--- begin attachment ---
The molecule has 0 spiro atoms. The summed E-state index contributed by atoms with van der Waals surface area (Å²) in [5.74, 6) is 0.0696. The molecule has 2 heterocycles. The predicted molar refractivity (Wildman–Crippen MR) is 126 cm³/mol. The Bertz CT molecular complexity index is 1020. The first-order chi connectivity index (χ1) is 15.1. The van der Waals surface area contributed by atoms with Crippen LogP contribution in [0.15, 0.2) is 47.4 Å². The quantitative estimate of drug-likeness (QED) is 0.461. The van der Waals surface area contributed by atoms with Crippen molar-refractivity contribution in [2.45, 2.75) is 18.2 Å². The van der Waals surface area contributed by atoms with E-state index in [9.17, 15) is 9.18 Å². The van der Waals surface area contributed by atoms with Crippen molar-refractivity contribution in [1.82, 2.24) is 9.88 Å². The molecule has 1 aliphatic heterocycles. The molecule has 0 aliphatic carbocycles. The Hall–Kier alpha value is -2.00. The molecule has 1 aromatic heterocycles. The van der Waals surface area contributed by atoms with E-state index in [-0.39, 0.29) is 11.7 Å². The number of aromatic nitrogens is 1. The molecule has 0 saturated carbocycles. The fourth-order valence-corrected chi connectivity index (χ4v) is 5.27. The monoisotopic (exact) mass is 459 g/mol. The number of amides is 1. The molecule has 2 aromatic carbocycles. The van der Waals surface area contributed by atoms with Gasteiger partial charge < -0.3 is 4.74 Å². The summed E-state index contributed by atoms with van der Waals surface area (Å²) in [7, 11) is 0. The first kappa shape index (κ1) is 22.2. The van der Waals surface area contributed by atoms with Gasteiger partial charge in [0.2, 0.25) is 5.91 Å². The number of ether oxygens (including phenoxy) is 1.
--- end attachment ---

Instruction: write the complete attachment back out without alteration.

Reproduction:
The molecule has 0 spiro atoms. The summed E-state index contributed by atoms with van der Waals surface area (Å²) in [5.74, 6) is 0.0696. The molecule has 2 heterocycles. The predicted molar refractivity (Wildman–Crippen MR) is 126 cm³/mol. The Bertz CT molecular complexity index is 1020. The first-order chi connectivity index (χ1) is 15.1. The van der Waals surface area contributed by atoms with Crippen LogP contribution in [0.15, 0.2) is 47.4 Å². The quantitative estimate of drug-likeness (QED) is 0.461. The van der Waals surface area contributed by atoms with Crippen molar-refractivity contribution in [2.45, 2.75) is 18.2 Å². The van der Waals surface area contributed by atoms with E-state index in [9.17, 15) is 9.18 Å². The van der Waals surface area contributed by atoms with Crippen molar-refractivity contribution in [1.82, 2.24) is 9.88 Å². The molecule has 1 aliphatic heterocycles. The molecule has 0 aliphatic carbocycles. The Hall–Kier alpha value is -2.00. The molecule has 1 aromatic heterocycles. The van der Waals surface area contributed by atoms with E-state index in [-0.39, 0.29) is 11.7 Å². The number of aromatic nitrogens is 1. The molecule has 0 saturated carbocycles. The fourth-order valence-corrected chi connectivity index (χ4v) is 5.27. The monoisotopic (exact) mass is 459 g/mol. The number of amides is 1. The molecule has 2 aromatic carbocycles. The van der Waals surface area contributed by atoms with Gasteiger partial charge < -0.3 is 4.74 Å². The summed E-state index contributed by atoms with van der Waals surface area (Å²) in [7, 11) is 0. The first kappa shape index (κ1) is 22.2. The van der Waals surface area contributed by atoms with Gasteiger partial charge in [0.2, 0.25) is 5.91 Å². The number of ether oxygens (including phenoxy) is 1.